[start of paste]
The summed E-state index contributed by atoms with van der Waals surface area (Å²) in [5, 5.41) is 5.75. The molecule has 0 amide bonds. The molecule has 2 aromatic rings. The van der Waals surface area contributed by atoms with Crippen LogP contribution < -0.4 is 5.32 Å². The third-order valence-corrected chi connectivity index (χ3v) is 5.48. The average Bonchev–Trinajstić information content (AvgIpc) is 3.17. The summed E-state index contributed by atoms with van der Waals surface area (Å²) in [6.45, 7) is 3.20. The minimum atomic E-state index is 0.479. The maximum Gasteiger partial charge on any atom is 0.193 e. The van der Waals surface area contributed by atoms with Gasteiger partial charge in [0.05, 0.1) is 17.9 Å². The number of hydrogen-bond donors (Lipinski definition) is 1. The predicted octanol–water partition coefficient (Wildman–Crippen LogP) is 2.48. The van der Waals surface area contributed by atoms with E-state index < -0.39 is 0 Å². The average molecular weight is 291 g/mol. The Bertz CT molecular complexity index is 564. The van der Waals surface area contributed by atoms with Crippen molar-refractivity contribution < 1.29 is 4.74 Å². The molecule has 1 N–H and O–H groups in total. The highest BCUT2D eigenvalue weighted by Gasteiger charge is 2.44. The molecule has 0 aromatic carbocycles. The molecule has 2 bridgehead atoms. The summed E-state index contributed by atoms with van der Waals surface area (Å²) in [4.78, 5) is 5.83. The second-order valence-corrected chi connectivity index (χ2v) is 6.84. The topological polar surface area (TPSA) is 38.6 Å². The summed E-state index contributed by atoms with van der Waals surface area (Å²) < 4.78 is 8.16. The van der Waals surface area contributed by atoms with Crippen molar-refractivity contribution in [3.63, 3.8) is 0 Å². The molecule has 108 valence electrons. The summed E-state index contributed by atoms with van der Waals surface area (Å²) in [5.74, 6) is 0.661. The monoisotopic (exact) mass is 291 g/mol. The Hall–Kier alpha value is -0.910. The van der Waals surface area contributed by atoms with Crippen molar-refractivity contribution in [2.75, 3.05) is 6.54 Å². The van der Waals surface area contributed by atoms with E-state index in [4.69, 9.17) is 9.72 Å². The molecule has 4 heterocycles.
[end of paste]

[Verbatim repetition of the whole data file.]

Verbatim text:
The summed E-state index contributed by atoms with van der Waals surface area (Å²) in [5, 5.41) is 5.75. The molecule has 0 amide bonds. The molecule has 2 aromatic rings. The van der Waals surface area contributed by atoms with Crippen LogP contribution < -0.4 is 5.32 Å². The third-order valence-corrected chi connectivity index (χ3v) is 5.48. The average Bonchev–Trinajstić information content (AvgIpc) is 3.17. The summed E-state index contributed by atoms with van der Waals surface area (Å²) in [6.45, 7) is 3.20. The minimum atomic E-state index is 0.479. The maximum Gasteiger partial charge on any atom is 0.193 e. The van der Waals surface area contributed by atoms with Gasteiger partial charge in [0.05, 0.1) is 17.9 Å². The number of hydrogen-bond donors (Lipinski definition) is 1. The predicted octanol–water partition coefficient (Wildman–Crippen LogP) is 2.48. The van der Waals surface area contributed by atoms with E-state index < -0.39 is 0 Å². The average molecular weight is 291 g/mol. The Bertz CT molecular complexity index is 564. The van der Waals surface area contributed by atoms with Crippen molar-refractivity contribution < 1.29 is 4.74 Å². The molecule has 1 N–H and O–H groups in total. The highest BCUT2D eigenvalue weighted by Gasteiger charge is 2.44. The molecule has 0 aromatic carbocycles. The molecule has 2 bridgehead atoms. The summed E-state index contributed by atoms with van der Waals surface area (Å²) in [4.78, 5) is 5.83. The second-order valence-corrected chi connectivity index (χ2v) is 6.84. The topological polar surface area (TPSA) is 38.6 Å². The summed E-state index contributed by atoms with van der Waals surface area (Å²) < 4.78 is 8.16. The van der Waals surface area contributed by atoms with Crippen molar-refractivity contribution in [3.63, 3.8) is 0 Å². The molecule has 108 valence electrons. The summed E-state index contributed by atoms with van der Waals surface area (Å²) in [5.74, 6) is 0.661. The monoisotopic (exact) mass is 291 g/mol. The Hall–Kier alpha value is -0.910. The van der Waals surface area contributed by atoms with Crippen molar-refractivity contribution in [2.75, 3.05) is 6.54 Å². The van der Waals surface area contributed by atoms with E-state index in [4.69, 9.17) is 9.72 Å². The molecule has 4 heterocycles.